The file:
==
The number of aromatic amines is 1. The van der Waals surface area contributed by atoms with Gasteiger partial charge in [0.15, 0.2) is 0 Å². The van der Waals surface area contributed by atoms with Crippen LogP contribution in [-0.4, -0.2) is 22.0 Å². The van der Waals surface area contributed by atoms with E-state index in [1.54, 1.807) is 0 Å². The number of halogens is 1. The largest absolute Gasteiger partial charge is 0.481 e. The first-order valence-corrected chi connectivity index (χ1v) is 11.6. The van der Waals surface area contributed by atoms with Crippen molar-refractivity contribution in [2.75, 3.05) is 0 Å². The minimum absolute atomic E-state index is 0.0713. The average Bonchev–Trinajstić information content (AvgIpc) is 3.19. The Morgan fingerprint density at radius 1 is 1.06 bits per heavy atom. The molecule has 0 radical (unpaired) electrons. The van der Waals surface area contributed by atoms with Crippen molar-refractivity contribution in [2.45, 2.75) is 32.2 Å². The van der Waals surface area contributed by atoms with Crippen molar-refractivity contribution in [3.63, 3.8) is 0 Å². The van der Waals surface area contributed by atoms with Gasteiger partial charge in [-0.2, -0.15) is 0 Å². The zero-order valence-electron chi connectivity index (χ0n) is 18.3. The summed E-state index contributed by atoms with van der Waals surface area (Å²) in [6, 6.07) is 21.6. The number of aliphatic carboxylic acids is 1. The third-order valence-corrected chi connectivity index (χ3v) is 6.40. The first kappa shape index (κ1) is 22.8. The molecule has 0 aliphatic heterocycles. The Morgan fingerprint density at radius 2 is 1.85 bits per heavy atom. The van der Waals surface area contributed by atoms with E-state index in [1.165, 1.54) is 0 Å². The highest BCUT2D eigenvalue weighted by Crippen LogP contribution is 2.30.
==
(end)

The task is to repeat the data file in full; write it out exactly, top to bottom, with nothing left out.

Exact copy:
The number of aromatic amines is 1. The van der Waals surface area contributed by atoms with Gasteiger partial charge in [0.15, 0.2) is 0 Å². The van der Waals surface area contributed by atoms with Crippen LogP contribution in [-0.4, -0.2) is 22.0 Å². The van der Waals surface area contributed by atoms with E-state index in [1.54, 1.807) is 0 Å². The number of halogens is 1. The largest absolute Gasteiger partial charge is 0.481 e. The first-order valence-corrected chi connectivity index (χ1v) is 11.6. The van der Waals surface area contributed by atoms with Crippen molar-refractivity contribution in [2.75, 3.05) is 0 Å². The minimum absolute atomic E-state index is 0.0713. The average Bonchev–Trinajstić information content (AvgIpc) is 3.19. The Morgan fingerprint density at radius 1 is 1.06 bits per heavy atom. The molecule has 0 radical (unpaired) electrons. The van der Waals surface area contributed by atoms with Crippen molar-refractivity contribution in [2.45, 2.75) is 32.2 Å². The van der Waals surface area contributed by atoms with Crippen molar-refractivity contribution in [3.63, 3.8) is 0 Å². The van der Waals surface area contributed by atoms with Gasteiger partial charge in [-0.2, -0.15) is 0 Å². The zero-order valence-electron chi connectivity index (χ0n) is 18.3. The summed E-state index contributed by atoms with van der Waals surface area (Å²) in [6, 6.07) is 21.6. The number of aliphatic carboxylic acids is 1. The third-order valence-corrected chi connectivity index (χ3v) is 6.40. The first kappa shape index (κ1) is 22.8. The molecule has 0 aliphatic heterocycles. The Morgan fingerprint density at radius 2 is 1.85 bits per heavy atom. The van der Waals surface area contributed by atoms with E-state index in [1.165, 1.54) is 0 Å². The highest BCUT2D eigenvalue weighted by Crippen LogP contribution is 2.30.